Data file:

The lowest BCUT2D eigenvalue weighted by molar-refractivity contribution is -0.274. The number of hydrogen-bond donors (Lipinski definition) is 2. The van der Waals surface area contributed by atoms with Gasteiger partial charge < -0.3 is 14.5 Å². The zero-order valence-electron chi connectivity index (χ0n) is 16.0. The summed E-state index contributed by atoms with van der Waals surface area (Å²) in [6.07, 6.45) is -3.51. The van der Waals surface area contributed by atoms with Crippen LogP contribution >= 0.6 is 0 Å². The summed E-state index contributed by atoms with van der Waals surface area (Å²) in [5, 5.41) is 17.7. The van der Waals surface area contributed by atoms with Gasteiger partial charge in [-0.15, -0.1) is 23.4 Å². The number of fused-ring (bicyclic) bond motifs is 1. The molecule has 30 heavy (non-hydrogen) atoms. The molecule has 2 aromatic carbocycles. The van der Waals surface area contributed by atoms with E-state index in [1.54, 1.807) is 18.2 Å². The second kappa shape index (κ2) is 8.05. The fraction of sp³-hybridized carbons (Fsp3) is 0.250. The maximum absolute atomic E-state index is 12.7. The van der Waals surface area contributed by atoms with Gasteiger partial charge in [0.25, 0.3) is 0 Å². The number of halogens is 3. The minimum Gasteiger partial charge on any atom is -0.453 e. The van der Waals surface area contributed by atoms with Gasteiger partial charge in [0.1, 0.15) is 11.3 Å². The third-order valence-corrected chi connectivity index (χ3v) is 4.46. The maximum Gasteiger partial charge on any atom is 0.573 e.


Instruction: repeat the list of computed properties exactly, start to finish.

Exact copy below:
The lowest BCUT2D eigenvalue weighted by molar-refractivity contribution is -0.274. The number of hydrogen-bond donors (Lipinski definition) is 2. The van der Waals surface area contributed by atoms with Gasteiger partial charge < -0.3 is 14.5 Å². The zero-order valence-electron chi connectivity index (χ0n) is 16.0. The summed E-state index contributed by atoms with van der Waals surface area (Å²) in [6.07, 6.45) is -3.51. The van der Waals surface area contributed by atoms with Crippen LogP contribution >= 0.6 is 0 Å². The summed E-state index contributed by atoms with van der Waals surface area (Å²) in [5, 5.41) is 17.7. The van der Waals surface area contributed by atoms with Gasteiger partial charge in [-0.15, -0.1) is 23.4 Å². The number of fused-ring (bicyclic) bond motifs is 1. The molecule has 30 heavy (non-hydrogen) atoms. The molecule has 2 aromatic carbocycles. The van der Waals surface area contributed by atoms with E-state index in [1.54, 1.807) is 18.2 Å². The second kappa shape index (κ2) is 8.05. The fraction of sp³-hybridized carbons (Fsp3) is 0.250. The maximum absolute atomic E-state index is 12.7. The van der Waals surface area contributed by atoms with Gasteiger partial charge in [0.25, 0.3) is 0 Å². The number of halogens is 3. The minimum Gasteiger partial charge on any atom is -0.453 e. The van der Waals surface area contributed by atoms with Gasteiger partial charge in [0.1, 0.15) is 11.3 Å². The third-order valence-corrected chi connectivity index (χ3v) is 4.46. The maximum Gasteiger partial charge on any atom is 0.573 e.